Yuwadee Poophakumpanart first visited the United States in 2005. Her brother, also from Thailand, had married an American woman and was living in St. Paul, as was her sister.
She liked the city, and, after spending some time walking neighborhoods peppered with immigrant businesses, decided that not only did she want to move to America, she also wanted to open a restaurant in St. Paul. First, however, she would have to learn how to cook. To really cook.
What followed was a three-year exploration of regional culinary specialties in her native Thailand. In cooking classes in Bangkok she learned the precision requiredto make a half a dozen Thai curry sauces. At a job with a chef in Kamphaeng Phet, she mastered the region’s laab, or meat salad. Working at a restaurant several hours to the north, near the border with Myanmar, she picked up the secret of sour pork ribs, a dish fermented in spices for four days before it is stir-fried by hand into a dark red, marbled delicacy.
“I always paid very careful attention to the details,” Poophakumpanart says. “Each region has its own specialty, so to learn a particular dish I knew I would have to go to that area. Then I would try the dish at all the different restaurants, and the one that tasted the best, I would get a job there.”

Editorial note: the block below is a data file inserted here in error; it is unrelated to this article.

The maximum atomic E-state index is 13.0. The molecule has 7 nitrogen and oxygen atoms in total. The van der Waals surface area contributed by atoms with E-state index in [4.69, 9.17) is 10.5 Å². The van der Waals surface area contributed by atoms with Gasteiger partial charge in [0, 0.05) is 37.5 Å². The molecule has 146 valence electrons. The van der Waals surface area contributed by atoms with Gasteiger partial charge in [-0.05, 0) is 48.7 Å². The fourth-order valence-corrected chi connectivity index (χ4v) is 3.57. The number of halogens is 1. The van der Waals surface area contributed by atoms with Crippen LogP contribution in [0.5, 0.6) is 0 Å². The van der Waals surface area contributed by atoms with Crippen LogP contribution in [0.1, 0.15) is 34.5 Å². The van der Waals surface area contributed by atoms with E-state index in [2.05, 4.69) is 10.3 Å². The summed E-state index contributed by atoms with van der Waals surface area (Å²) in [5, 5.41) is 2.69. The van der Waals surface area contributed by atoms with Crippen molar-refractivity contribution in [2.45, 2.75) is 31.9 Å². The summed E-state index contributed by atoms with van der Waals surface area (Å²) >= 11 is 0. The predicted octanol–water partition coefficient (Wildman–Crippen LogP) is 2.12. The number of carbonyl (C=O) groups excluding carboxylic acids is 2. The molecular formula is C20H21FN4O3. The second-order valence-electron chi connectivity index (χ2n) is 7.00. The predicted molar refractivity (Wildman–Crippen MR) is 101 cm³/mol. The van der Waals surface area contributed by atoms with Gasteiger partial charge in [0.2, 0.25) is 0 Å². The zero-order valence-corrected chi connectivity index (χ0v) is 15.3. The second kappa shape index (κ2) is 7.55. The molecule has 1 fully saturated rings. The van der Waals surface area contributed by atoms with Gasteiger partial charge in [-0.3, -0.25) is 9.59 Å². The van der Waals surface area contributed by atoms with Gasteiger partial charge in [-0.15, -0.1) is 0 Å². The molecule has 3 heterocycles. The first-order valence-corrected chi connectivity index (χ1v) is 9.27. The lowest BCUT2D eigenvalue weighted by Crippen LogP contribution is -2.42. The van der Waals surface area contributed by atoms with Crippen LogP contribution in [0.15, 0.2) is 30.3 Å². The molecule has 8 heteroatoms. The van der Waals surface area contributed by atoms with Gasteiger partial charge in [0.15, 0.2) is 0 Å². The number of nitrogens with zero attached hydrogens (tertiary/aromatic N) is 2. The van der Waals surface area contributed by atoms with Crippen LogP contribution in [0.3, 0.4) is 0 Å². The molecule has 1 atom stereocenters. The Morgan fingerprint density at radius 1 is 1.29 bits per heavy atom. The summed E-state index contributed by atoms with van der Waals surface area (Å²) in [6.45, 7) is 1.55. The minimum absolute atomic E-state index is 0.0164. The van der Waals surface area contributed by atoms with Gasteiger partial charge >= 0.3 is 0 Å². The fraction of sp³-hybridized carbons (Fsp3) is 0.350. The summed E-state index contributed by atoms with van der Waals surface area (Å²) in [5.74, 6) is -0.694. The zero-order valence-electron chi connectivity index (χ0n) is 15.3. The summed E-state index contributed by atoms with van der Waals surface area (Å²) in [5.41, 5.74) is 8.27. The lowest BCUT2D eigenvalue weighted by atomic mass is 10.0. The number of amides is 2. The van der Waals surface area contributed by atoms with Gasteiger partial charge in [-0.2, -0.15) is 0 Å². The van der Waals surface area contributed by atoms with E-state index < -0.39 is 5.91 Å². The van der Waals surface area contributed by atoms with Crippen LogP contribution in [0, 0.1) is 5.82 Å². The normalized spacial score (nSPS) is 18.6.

In 2008, Poophakumpanart got her U.S. visa and moved to St. Paul. And so began her next three-year odyssey, to build startup capital. While working on her English—as a child, Poophakumpanart had to care for young siblings and did not have the opportunity to attend school—she found jobs cooking in restaurants, school cafeterias, and bars in the Twin Cities, and for a time also cleaned offices at night. All the while, she kept an eye out for a suitable retail space to rent.
Shortly before Christmas 2010, with $10,000 saved, a friend tipped her off to a little restaurant closing down in Frogtown, former swampland built up in the late 19th century by immigrants from Poland, Germany, Scandinavia, and Ireland. By January, after asking the owners not to remove the kitchen equipment, she had opened the Thai Café. Business was slow at first—she did all the work herself with help from her school-age daughter—but today she has a steady clientele and help from one employee and her new husband, John Lee, an immigrant from Laos. Both are Hmong, an ethnic group whose name translates as “free people.” Lee, a soldier who assisted U.S. forces during the Vietnam War, came to the United States in 1976 from Laos, where the Hmong were persecuted for having aided American military efforts.
I’m very happy I stuck with it. When a customer comes to eat food and they smile at me and they’re happy—that makes me happy.